This was a conjoined appeal alongside Bresco v Lonsdale. In this case, Cannon and Primus had already participated in an adjudication, with the decision of the adjudicator favouring Primus. Primus would later enter into a Company Voluntary Arrangement.
The CVA was made on the basis that, although Primus was insolvent at the time, it would be able to satisfy its creditors if it were able to recover from Cannon and other third parties through litigation and adjudication. This was preferable to liquidation.
At first instance, despite the CVA, HHJ Waksman QC enforced the adjudication award by granting summary judgment in favour of Primus and refusing a stay of execution. Cannon appealed.
1. Jurisdiction and reservation
Coulson LJ, giving the judgment of the Court of Appeal, upheld the summary judgment and stay of execution.
He dismissed Cannon’s jurisdiction argument on the same grounds as those advanced by Lonsdale in the Bresco appeal. The fact that Primus was insolvent, did not preclude the jurisdiction of the adjudicator.
Further, Coulson LJ found that the point was not open to being advanced by Cannon in any event. This was because Cannon had failed to challenge the adjudicator’s jurisdiction on previous occasions. As a result, Cannon had waived any jurisdictional objection it had to the adjudicator.
This was so despite an attempt by Cannon’s solicitors to reserve its position via email to the adjudicator on 17 March 2018. In that email it was stated that, “…the Responding Party (Cannon) reserves its right to raise any jurisdictional and/or other issues in due course, whether previously raised or not and whether within the forum of adjudication or other proceedings.”
But this was insufficient. Coulson LJ held that the reservation was too vague to be and had in any event been superseded by specific objections during adjudication that were unrelated to the argument advanced in appeal. At no point had an argument been raised, either in adjudication or before HHJ Waksman QC, that jurisdiction was excluded because Primus was the subject of a CVA. Cannon’s attempt to raise a new jurisdictional challenge was therefore rejected.
2. Enforcement and stay
What, however, of practical utility? In the Bresco appeal, Coulson LJ despite rejecting the jurisdictional bar, upheld the injunction against the adjudication because he found that there was no practical benefit to proceeding with the adjudication. This was because there was no prospect that the adjudication award would be enforced.
The same argument was in effect run by Cannon, through its reliance on Bouygues Ltd v Dahl-Jensen Ltd  EWCA Civ 507. In that case, Chadwick LJ held that Dahl-Jensen’s insolvency was a compelling reason to refuse summary judgment. It was Cannon’s argument that the same reasoning applied here. The mere fact that Primus were in a CVA rather than insolvent liquidation was not enough to distinguish the case from Bouygues.
But Coulson LJ came to a different conclusion. Agreeing with HHJ Waksman QC, he held that there was no general rule that prevented summary judgment from being granted merely because the claimant was in a CVA.
Further, there was a real distinction between a CVA and insolvent liquidation. Whereas an insolvent liquidation was there to limit damage by securing the interests of the creditors, the purpose of the CVA was to try and allow the company to trade its way out of insolvency. As Coulson LJ explains at :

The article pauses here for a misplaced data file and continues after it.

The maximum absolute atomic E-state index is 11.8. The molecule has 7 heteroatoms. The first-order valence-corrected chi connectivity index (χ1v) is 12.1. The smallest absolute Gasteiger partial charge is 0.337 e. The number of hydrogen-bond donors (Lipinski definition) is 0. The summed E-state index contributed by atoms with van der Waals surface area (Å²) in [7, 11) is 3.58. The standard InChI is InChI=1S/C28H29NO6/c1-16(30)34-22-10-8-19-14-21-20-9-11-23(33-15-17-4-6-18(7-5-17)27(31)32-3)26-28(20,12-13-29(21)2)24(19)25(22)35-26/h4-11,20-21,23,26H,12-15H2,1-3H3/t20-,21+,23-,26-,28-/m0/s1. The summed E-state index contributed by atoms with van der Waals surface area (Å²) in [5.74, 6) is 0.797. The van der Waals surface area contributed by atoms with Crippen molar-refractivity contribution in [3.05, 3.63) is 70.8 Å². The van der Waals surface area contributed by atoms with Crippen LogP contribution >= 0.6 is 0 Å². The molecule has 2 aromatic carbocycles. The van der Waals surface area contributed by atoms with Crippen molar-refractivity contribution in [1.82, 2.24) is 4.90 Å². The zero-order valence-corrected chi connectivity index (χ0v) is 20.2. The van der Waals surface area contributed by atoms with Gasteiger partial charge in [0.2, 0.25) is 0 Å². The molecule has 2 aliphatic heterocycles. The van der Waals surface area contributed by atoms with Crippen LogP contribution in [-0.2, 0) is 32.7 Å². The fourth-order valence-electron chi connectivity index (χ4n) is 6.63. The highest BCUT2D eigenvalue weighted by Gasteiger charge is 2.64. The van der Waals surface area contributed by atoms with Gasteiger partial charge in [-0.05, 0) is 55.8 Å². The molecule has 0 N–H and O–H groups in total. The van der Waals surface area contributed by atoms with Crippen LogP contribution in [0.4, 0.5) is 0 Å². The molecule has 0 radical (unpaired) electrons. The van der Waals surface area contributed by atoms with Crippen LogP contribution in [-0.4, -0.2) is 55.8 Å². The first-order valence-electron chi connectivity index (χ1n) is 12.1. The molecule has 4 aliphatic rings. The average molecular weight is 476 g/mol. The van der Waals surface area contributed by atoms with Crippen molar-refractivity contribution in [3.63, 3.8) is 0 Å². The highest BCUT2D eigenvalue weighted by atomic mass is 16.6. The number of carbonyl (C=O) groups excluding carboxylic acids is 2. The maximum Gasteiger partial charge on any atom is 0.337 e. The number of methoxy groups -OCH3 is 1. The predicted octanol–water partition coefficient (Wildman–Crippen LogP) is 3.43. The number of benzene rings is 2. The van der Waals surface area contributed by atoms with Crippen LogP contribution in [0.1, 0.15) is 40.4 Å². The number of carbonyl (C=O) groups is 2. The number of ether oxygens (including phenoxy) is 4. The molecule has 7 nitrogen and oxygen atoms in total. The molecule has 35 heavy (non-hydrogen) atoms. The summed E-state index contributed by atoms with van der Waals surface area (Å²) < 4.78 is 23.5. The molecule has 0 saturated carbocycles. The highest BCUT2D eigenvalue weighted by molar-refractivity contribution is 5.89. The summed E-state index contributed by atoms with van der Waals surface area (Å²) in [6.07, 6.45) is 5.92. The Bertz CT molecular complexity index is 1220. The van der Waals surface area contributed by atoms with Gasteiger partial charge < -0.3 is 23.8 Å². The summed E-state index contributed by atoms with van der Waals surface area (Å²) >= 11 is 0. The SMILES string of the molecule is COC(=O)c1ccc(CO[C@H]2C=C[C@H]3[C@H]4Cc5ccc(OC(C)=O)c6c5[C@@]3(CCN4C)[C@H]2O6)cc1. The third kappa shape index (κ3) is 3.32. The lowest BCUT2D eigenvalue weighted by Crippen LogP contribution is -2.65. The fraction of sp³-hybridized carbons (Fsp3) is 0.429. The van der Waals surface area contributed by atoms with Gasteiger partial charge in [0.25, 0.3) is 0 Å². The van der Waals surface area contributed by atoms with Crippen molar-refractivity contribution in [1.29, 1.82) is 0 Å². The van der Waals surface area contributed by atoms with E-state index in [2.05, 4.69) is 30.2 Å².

“…In those circumstances, the quick and cost-neutral mechanism of adjudication may be an extremely useful tool to permit the CVA to work. In those circumstances, courts should be wary of reaching any conclusions which prevent the company from endeavouring to use adjudication to trade out of its difficulties. On one view, that is what adjudication is there for: to provide a quick and cheap method of improving cash flow.”
Finally, the refusal to grant a stay of execution was also upheld for the same reasons. In addition, it had also been found on the facts that Cannon’s refusal to pay had significantly contributed to Primus’ insolvency. The case therefore fell within principle (f) in Wimbledon v Vago  EWHC 1086 (TCC). Where the claimant’s financial position was due wholly, or in significant part to the defendant’s failure to pay those sums which were awarded by the adjudicator, the fact that a claimant’s financial position meant it would be unable to repay the judgment sum would not usually justify the granting of a stay.
The main take away from Primus v Cannon is that, depending on the facts, the position of whether an adjudication will be enforced or allowed under CVAs is quite different from that for insolvent liquidations. This is because an adjudication is much more likely to be of practical benefit under a CVA.
As Coulson LJ recognised, the goal of a CVA is to help the company recover. That aim was not inconsistent with the purpose of the adjudication framework to ensure cash flow. In fact, in Primus v Cannon, securing the funds from the adjudication award was part of the CVA proposal and necessary for its success.
Second, Coulson LJ’s comments on reservations suggest that parties should take more care in their use of general reservations. While there is little cost to including a general reservation in an adjudication, the effectiveness of general reservations should not be relied on. This is because a court may consider them too vague to be effective, and because specific objections to jurisdictions that are raised later on may supersede them.